“I get it” by Harvey Randall

Coffee soaked into the roof of a mouth
whilst rain rallies itself outside
strawberry fudge melting between teeth
fingertips on the back of a neck.
The mist outside falls
into the bottom of the mug
coalescing white smoke
condensate heart on a window
is this what it is meant to feel like?

Image by analogicus from Pixabay

-Harvey Randall

“Starry nights at sea”

I swim through quiet waves of evening,
enveloped by lazy currents.
I am not afraid of the water.

As a swallow graces the surface, droplets falling from its wing,
I think of all the lives lived by this fjord before me.
Women wrapping their shawls tighter around themselves,
waiting for sails on the horizon,
for fathers, for brothers, for husbands to come home.

Young boys who went to sea, much like I went to university,
clenched fists and starry night-eyes,
who learnt that nothing can quell an unforgiving ocean,
not even the children who challenged the shallow shores,
those who never returned to their mothers’ lullabies.

Their stories are in every rock, in every seashell.
in every tide that swallows the docks.
Stories of islanders who read tomorrow in the skies,
who knew that red clouds predicted weary storms
the type that could orphan their children and starve their homes.

The water still cradles me, there is salt in my ears,
my hair flows like jelly fish tendrils around my shoulders.
I have no doubt that all the souls lost at sea,
the stories and the children and the ocean
are resting
in these waters.

-Andrea

“Strawberry Breath”

I am not a song writer, but I appreciate the ease with which well-written lyrics can fall off your tongue. During the second year of my creative writing degree, I got to experiment with a module that focused on song writing, and while not strictly my “thing”, I did really enjoy it.

This song was written in 2017, as part of that module, to the melody of First Day of My Life  by Bright Eyes. It is supposed to illustrate all the small things that make up your perception of someone you love, all the small things you never thought of as special until you started associating them with your person. It is also about how even though a relationship may start off all exciting, like “fireworks and circus nights”, the safety and the comfort of the years may shape it into “October stars and Saturdays, and peppermint and quiet snow”, a quiet sort of every-day love.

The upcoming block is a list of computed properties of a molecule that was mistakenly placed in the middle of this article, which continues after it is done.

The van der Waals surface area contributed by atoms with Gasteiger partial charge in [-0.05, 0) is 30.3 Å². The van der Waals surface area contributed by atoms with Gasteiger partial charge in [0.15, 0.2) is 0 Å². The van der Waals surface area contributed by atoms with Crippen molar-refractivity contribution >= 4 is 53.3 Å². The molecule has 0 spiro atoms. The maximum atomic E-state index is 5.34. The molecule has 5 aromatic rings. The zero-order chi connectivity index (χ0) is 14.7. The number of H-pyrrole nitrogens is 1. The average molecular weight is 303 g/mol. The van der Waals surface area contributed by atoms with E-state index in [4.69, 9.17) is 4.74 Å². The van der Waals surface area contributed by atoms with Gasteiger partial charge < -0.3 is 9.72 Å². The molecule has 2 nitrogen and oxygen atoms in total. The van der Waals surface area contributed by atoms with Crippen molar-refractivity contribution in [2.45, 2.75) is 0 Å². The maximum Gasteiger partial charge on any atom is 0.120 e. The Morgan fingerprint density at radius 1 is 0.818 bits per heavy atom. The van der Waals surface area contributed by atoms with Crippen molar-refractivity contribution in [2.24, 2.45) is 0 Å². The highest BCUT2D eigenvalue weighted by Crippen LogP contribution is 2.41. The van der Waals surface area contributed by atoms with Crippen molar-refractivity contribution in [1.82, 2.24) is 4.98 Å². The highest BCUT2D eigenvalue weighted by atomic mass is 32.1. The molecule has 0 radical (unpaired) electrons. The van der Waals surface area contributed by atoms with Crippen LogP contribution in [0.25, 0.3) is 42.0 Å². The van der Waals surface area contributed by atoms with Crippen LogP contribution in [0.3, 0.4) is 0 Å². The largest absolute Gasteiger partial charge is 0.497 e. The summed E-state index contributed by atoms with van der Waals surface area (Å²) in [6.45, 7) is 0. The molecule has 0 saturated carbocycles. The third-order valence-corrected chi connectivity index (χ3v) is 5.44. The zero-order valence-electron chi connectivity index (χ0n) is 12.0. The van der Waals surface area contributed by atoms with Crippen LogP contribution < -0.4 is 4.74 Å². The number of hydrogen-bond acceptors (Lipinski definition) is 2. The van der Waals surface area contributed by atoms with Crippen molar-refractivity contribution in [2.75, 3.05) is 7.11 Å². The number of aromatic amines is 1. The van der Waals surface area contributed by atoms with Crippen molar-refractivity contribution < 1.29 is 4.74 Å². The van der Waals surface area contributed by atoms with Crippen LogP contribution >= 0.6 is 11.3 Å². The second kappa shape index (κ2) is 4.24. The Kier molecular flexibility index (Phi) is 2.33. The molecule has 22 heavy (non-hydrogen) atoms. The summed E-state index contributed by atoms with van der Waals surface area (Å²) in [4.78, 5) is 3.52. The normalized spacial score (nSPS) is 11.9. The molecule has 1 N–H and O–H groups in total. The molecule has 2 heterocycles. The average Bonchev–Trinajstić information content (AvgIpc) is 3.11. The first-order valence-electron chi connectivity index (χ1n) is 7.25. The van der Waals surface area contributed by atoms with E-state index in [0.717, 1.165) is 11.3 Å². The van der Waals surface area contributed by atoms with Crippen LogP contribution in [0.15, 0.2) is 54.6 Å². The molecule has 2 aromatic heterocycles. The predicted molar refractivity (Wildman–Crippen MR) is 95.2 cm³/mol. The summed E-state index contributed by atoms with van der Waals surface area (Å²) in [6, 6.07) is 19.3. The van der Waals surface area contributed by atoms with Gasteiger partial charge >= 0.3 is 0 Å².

Image by Robert Balog from Pixabay

“Strawberry Breath”

Verse:
This is a story about a boy,
Who wished on cardamom and tea cups.
He wondered the world without a map
smelled like the city,
danced like rain.

I got to hold him for one night,
Strawberry breath and chilli chocolate.
Thought I knew how to give him everything,
Now I know
I don’t know what that is.

Chorus:
But I have learnt that I was wrong.
You’re not the fireworks and circus shows
I made you up as, no.
You are October stars and Saturdays
And peppermint
And quiet snow
oh oh. 

Verse:
If I could hold you one more time,
I want to hear all of your stories.
About rhubarb and sugar and blueberry jam
And how it came to become you.    

Talk about silver in your hair,
And promises both held and broken.
about choices and beauty and bitterness,
and how we will grow old one day.

Chorus 2:
I don’t want fireworks and circus nights,
But blankets, slippers, plastic glasses,
pillow forts and snowball fights.
You are October stars and Saturdays
and knowing it will be alright.

Oh oh oh. 

A fun little experiment, where I tried my hands at something I very rarely do.
I hope you’re having a wonderful day!
-Andrea

16 to 23 and everything inbetween

Tomorrow’s my birthday!

I’m turning 23 and I’m not entirely sure what that means yet. I’m aware it won’t mean that I’ll wake up taller, wiser or more confident. I know your birthday is just a symbolic notion and that what helps you grow are all the days in between. However, like with New Year’s Resolutions, maybe birthdays can function as a day of reflection, a definite marker of another year passing. Not for everyone and not for the world, but in your very own timeline. What have you learnt since your last birthday? What have you figured out? What new people have you met, and what new paths have you travelled down?

To “celebrate” that today is my last day as 22, I’m posting this little video. It is a poem I wrote for the OctPoWriMo challenge, last year, about all the things I’d love to tell myself at 16. In the original post I wrote “this took a long time to get right, but I didn’t want to post it before I was happy with it. Felt like I owed 16 year old me that much.”

Filmed in my bed, with a comfy shirt on and a cup of tea waiting. It felt fitting to post this on my last day of being 22, as a symbol of all the things I’ve finally figured out, and of all the things I’ve yet to learn.

Here’s to making the next year a good one.

Have a wonderful day!
-Andrea

“I think I built you”

I think I built you, formed you and designed you,
drew you with green sharpie and the bricks of my pillow fort,
sculpted you from cheap coffee and H&M basics,
moulded you from a year’s worth of lazy Wednesday mornings,
desperate for something to be mine.

-Andrea

Spring Clean

Come spring, I want to write.
To sweep the cobwebs off of old ideas, place flowers behind my ears and pencils in my pockets. To make up dialogues that have laid dormant and put soul in characters’ eyes. I want to shake winter out of tense shoulders, to pull snow and sleep out of the tips of my fingers, I want to see new places and paint my nails.
Every winter it’s like the cold bogs me down, drowns ideas under the frost, lets fog and rain take a hold of all the things I want to do.